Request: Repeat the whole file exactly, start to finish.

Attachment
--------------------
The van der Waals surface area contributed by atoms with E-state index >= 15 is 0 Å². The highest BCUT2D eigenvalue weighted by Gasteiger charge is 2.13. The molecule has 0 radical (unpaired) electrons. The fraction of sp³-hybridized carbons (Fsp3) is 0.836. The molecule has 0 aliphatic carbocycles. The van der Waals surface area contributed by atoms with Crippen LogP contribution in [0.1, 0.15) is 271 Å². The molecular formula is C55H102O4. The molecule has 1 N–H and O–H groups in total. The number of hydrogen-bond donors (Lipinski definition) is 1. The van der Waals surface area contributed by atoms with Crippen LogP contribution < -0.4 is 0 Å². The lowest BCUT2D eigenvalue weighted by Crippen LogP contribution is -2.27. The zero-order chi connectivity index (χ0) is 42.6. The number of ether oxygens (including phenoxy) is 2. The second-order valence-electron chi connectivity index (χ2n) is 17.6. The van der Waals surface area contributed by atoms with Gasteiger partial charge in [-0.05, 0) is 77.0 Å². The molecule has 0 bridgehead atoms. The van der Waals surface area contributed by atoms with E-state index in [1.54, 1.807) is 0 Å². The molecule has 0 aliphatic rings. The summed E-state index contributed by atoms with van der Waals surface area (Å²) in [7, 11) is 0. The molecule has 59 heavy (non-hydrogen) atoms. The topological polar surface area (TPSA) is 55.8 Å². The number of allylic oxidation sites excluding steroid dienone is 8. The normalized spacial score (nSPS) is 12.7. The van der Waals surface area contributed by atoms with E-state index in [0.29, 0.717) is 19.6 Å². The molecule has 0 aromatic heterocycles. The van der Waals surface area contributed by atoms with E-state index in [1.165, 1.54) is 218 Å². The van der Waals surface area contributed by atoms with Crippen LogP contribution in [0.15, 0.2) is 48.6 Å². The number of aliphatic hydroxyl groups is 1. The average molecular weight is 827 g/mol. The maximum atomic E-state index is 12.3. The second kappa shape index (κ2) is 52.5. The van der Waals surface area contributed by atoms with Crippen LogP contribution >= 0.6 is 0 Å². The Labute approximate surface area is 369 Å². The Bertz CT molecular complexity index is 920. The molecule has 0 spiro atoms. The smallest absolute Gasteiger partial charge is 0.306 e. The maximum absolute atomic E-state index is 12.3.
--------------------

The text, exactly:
The van der Waals surface area contributed by atoms with E-state index >= 15 is 0 Å². The highest BCUT2D eigenvalue weighted by Gasteiger charge is 2.13. The molecule has 0 radical (unpaired) electrons. The fraction of sp³-hybridized carbons (Fsp3) is 0.836. The molecule has 0 aliphatic carbocycles. The van der Waals surface area contributed by atoms with Crippen LogP contribution in [0.1, 0.15) is 271 Å². The molecular formula is C55H102O4. The molecule has 1 N–H and O–H groups in total. The number of hydrogen-bond donors (Lipinski definition) is 1. The van der Waals surface area contributed by atoms with Crippen LogP contribution < -0.4 is 0 Å². The lowest BCUT2D eigenvalue weighted by Crippen LogP contribution is -2.27. The zero-order chi connectivity index (χ0) is 42.6. The number of ether oxygens (including phenoxy) is 2. The second-order valence-electron chi connectivity index (χ2n) is 17.6. The van der Waals surface area contributed by atoms with Gasteiger partial charge in [-0.05, 0) is 77.0 Å². The molecule has 0 bridgehead atoms. The van der Waals surface area contributed by atoms with E-state index in [1.54, 1.807) is 0 Å². The molecule has 0 aliphatic rings. The summed E-state index contributed by atoms with van der Waals surface area (Å²) in [7, 11) is 0. The molecule has 59 heavy (non-hydrogen) atoms. The topological polar surface area (TPSA) is 55.8 Å². The number of allylic oxidation sites excluding steroid dienone is 8. The normalized spacial score (nSPS) is 12.7. The van der Waals surface area contributed by atoms with E-state index in [0.29, 0.717) is 19.6 Å². The molecule has 0 aromatic heterocycles. The van der Waals surface area contributed by atoms with E-state index in [1.165, 1.54) is 218 Å². The van der Waals surface area contributed by atoms with Crippen LogP contribution in [0.15, 0.2) is 48.6 Å². The number of aliphatic hydroxyl groups is 1. The average molecular weight is 827 g/mol. The maximum atomic E-state index is 12.3. The second kappa shape index (κ2) is 52.5. The van der Waals surface area contributed by atoms with Crippen LogP contribution >= 0.6 is 0 Å². The Labute approximate surface area is 369 Å². The Bertz CT molecular complexity index is 920. The molecule has 0 spiro atoms. The smallest absolute Gasteiger partial charge is 0.306 e. The maximum absolute atomic E-state index is 12.3.